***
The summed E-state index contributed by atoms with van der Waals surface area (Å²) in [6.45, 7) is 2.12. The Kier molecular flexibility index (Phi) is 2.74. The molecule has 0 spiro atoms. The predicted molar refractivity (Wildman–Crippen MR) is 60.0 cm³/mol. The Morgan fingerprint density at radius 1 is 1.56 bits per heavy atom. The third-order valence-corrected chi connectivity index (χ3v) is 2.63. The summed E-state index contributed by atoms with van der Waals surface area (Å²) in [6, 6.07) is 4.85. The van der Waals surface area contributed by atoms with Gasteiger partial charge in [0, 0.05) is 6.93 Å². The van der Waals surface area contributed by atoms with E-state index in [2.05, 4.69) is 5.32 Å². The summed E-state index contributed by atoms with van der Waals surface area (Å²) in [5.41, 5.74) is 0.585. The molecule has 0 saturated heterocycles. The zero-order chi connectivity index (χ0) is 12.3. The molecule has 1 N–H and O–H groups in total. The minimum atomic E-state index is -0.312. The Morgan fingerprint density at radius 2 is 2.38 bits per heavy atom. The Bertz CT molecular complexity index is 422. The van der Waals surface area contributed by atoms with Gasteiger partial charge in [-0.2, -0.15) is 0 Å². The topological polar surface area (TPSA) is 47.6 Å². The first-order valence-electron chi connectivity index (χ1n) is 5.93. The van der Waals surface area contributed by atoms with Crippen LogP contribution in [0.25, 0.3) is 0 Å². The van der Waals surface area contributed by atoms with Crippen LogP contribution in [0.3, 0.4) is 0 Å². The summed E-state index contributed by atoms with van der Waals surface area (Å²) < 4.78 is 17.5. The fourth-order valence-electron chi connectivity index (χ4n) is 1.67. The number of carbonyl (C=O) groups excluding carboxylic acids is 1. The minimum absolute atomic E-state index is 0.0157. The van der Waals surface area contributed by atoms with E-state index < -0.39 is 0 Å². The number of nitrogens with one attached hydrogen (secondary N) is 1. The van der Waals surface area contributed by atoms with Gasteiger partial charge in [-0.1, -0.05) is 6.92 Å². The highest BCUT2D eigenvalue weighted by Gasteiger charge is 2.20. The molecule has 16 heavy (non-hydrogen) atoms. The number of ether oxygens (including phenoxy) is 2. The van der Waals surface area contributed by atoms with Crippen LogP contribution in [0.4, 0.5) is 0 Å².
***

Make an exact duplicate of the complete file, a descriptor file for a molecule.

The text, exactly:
The summed E-state index contributed by atoms with van der Waals surface area (Å²) in [6.45, 7) is 2.12. The Kier molecular flexibility index (Phi) is 2.74. The molecule has 0 spiro atoms. The predicted molar refractivity (Wildman–Crippen MR) is 60.0 cm³/mol. The Morgan fingerprint density at radius 1 is 1.56 bits per heavy atom. The third-order valence-corrected chi connectivity index (χ3v) is 2.63. The summed E-state index contributed by atoms with van der Waals surface area (Å²) in [6, 6.07) is 4.85. The van der Waals surface area contributed by atoms with Gasteiger partial charge in [0, 0.05) is 6.93 Å². The van der Waals surface area contributed by atoms with E-state index in [2.05, 4.69) is 5.32 Å². The summed E-state index contributed by atoms with van der Waals surface area (Å²) in [5.41, 5.74) is 0.585. The molecule has 0 saturated heterocycles. The zero-order chi connectivity index (χ0) is 12.3. The molecule has 1 N–H and O–H groups in total. The minimum atomic E-state index is -0.312. The Morgan fingerprint density at radius 2 is 2.38 bits per heavy atom. The Bertz CT molecular complexity index is 422. The van der Waals surface area contributed by atoms with Gasteiger partial charge in [-0.2, -0.15) is 0 Å². The topological polar surface area (TPSA) is 47.6 Å². The first-order valence-electron chi connectivity index (χ1n) is 5.93. The van der Waals surface area contributed by atoms with Crippen LogP contribution in [0.25, 0.3) is 0 Å². The van der Waals surface area contributed by atoms with Crippen LogP contribution in [0.3, 0.4) is 0 Å². The summed E-state index contributed by atoms with van der Waals surface area (Å²) < 4.78 is 17.5. The fourth-order valence-electron chi connectivity index (χ4n) is 1.67. The number of carbonyl (C=O) groups excluding carboxylic acids is 1. The minimum absolute atomic E-state index is 0.0157. The van der Waals surface area contributed by atoms with E-state index < -0.39 is 0 Å². The number of nitrogens with one attached hydrogen (secondary N) is 1. The van der Waals surface area contributed by atoms with Gasteiger partial charge in [-0.1, -0.05) is 6.92 Å². The highest BCUT2D eigenvalue weighted by Gasteiger charge is 2.20. The molecule has 16 heavy (non-hydrogen) atoms. The number of ether oxygens (including phenoxy) is 2. The van der Waals surface area contributed by atoms with Crippen LogP contribution in [0.4, 0.5) is 0 Å².